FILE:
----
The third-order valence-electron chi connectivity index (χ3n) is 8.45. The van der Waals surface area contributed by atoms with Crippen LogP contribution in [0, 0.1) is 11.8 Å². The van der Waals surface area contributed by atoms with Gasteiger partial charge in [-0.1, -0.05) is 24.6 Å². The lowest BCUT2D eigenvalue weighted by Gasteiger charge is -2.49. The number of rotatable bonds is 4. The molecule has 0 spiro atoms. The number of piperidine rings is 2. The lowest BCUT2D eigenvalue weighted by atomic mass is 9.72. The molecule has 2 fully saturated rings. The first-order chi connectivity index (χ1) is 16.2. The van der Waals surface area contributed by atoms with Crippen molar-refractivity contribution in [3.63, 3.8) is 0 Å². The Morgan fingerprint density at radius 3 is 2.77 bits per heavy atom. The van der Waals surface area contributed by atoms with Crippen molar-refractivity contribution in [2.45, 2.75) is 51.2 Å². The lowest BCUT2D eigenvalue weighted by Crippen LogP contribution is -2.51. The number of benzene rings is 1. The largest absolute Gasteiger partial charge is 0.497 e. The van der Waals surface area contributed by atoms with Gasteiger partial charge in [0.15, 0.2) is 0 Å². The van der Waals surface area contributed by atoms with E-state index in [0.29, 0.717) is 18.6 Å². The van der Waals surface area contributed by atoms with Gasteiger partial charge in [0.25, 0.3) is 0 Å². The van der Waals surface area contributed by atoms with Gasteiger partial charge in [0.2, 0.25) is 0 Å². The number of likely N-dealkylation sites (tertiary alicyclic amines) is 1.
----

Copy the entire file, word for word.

The third-order valence-electron chi connectivity index (χ3n) is 8.45. The van der Waals surface area contributed by atoms with Crippen LogP contribution in [0, 0.1) is 11.8 Å². The van der Waals surface area contributed by atoms with Gasteiger partial charge in [-0.1, -0.05) is 24.6 Å². The lowest BCUT2D eigenvalue weighted by Gasteiger charge is -2.49. The number of rotatable bonds is 4. The molecule has 0 spiro atoms. The number of piperidine rings is 2. The lowest BCUT2D eigenvalue weighted by atomic mass is 9.72. The molecule has 2 fully saturated rings. The first-order chi connectivity index (χ1) is 16.2. The van der Waals surface area contributed by atoms with Crippen molar-refractivity contribution in [3.63, 3.8) is 0 Å². The Morgan fingerprint density at radius 3 is 2.77 bits per heavy atom. The van der Waals surface area contributed by atoms with Crippen molar-refractivity contribution in [2.45, 2.75) is 51.2 Å². The lowest BCUT2D eigenvalue weighted by Crippen LogP contribution is -2.51. The number of benzene rings is 1. The largest absolute Gasteiger partial charge is 0.497 e. The van der Waals surface area contributed by atoms with Gasteiger partial charge in [0.15, 0.2) is 0 Å². The van der Waals surface area contributed by atoms with E-state index in [0.29, 0.717) is 18.6 Å². The van der Waals surface area contributed by atoms with Gasteiger partial charge in [0.25, 0.3) is 0 Å². The van der Waals surface area contributed by atoms with Gasteiger partial charge in [0.2, 0.25) is 0 Å². The number of likely N-dealkylation sites (tertiary alicyclic amines) is 1.